These are the highlights from today’s labor market statistics:
– The employment rate for those aged from 16 to 64 was 71.6%, up 0.2 percentage points from February to April 2013 and up 0.4 from a year earlier. There were 29.84 million people in employment aged 16 and over, up 80,000 from February to April 2013 and up 275,000 from a year earlier.
– The unemployment rate was 7.7% of the economically active population, down 0.1 percentage points from February to April 2013 and down 0.4 percentage points from a year earlier. There were 2.49 million unemployed people aged 16 and over, down 24,000 from February to April 2013 and down 105,000 from a year earlier.
– The inactivity rate for those aged from 16 to 64 was 22.3%, down 0.1 percentage points from February to April 2013 and down 0.2 percentage points from a year earlier. There were 8.96 million economically inactive people aged from 16 to 64, down 33,000 from February to April 2013 and down 52,000 from a year earlier.
And if there was a downside, it was that total pay rose by only 1.1% compared with May to July 2012. Regular pay rose by 1.0% over the same period.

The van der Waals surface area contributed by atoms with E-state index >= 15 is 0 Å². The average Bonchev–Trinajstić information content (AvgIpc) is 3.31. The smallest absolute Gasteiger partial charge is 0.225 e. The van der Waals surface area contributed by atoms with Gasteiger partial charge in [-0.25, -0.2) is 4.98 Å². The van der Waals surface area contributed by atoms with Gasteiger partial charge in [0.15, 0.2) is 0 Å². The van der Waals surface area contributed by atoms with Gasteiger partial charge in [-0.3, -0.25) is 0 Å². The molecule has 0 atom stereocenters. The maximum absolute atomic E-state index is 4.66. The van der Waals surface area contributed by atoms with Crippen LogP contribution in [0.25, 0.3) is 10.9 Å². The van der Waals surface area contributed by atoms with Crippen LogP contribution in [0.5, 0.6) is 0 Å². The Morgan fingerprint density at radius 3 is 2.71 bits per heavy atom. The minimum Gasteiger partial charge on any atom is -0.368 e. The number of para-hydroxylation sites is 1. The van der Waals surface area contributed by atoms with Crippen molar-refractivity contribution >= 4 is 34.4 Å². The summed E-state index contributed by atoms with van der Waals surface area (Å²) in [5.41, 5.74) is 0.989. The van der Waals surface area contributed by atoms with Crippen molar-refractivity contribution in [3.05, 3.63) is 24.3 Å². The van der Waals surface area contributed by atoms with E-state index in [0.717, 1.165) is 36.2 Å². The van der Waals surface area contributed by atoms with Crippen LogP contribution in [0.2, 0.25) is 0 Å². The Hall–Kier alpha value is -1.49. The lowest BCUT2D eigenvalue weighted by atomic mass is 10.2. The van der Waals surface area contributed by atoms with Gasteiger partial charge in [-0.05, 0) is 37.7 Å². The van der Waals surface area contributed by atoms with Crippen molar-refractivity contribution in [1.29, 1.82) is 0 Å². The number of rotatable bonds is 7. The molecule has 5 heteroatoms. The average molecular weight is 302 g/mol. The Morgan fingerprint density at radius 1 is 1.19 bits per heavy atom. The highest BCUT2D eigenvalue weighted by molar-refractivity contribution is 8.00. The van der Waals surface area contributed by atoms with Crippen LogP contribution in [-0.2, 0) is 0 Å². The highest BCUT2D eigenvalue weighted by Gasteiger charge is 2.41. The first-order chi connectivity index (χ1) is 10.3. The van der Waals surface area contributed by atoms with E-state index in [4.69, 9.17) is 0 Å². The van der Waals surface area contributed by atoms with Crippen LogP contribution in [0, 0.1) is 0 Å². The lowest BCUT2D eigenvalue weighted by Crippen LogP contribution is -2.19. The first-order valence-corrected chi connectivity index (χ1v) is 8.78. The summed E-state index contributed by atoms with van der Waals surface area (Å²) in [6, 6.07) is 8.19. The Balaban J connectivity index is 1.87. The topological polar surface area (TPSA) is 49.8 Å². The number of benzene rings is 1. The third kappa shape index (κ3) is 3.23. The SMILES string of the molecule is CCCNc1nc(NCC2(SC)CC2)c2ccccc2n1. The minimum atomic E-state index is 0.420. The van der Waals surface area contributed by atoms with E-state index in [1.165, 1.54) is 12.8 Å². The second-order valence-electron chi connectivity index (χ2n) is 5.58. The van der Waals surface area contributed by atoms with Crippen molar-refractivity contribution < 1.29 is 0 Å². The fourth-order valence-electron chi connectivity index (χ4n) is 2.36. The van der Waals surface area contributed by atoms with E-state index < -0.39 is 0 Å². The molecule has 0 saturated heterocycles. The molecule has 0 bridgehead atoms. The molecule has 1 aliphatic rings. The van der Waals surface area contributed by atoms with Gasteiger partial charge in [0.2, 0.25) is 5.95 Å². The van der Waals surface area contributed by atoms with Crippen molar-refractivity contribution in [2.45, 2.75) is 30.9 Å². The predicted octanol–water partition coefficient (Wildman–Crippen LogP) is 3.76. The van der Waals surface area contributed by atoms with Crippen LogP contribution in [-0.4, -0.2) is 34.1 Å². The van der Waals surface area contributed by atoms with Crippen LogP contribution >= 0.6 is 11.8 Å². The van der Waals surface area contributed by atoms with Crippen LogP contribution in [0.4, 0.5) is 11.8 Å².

But these figures were very good, one measure of which is the claimant count: 1.4 million in August, down 32,600 from July and down 168,100 from a year earlier. The claimant rate has dropped to 4.2%.
Dr John Philpott of The Jobs Economist sums up the overall strength of these figuree well: “This is by far the strongest overall set of official UK labor market figures this year and indicates that the summer surge in economic growth was accompanied by a jobs surge. Not only did the number of people in work increase by 80,000 in the quarter, according to the household Labor Force Survey, but the ONS’s alternative quarterly survey of employers shows that businesses added 168,000 jobs between March and June. Moreover, all the net job growth was in full-time employment for employees on permanent contracts – the numbers of people working part-time, on temporary contracts or self-employed all fell.”
The question will arise about when the unemployment rate will drop to 7%, the threshold at which the Bank of England’s monetary policy committee will contemplate higher interest rates. These figures show that the rate has dropped from 8.1% to 7.7% over the past year, on the back of a 276,000 rise in employment. The figures are here.
This piece is cross-posted from Economics UK with permission.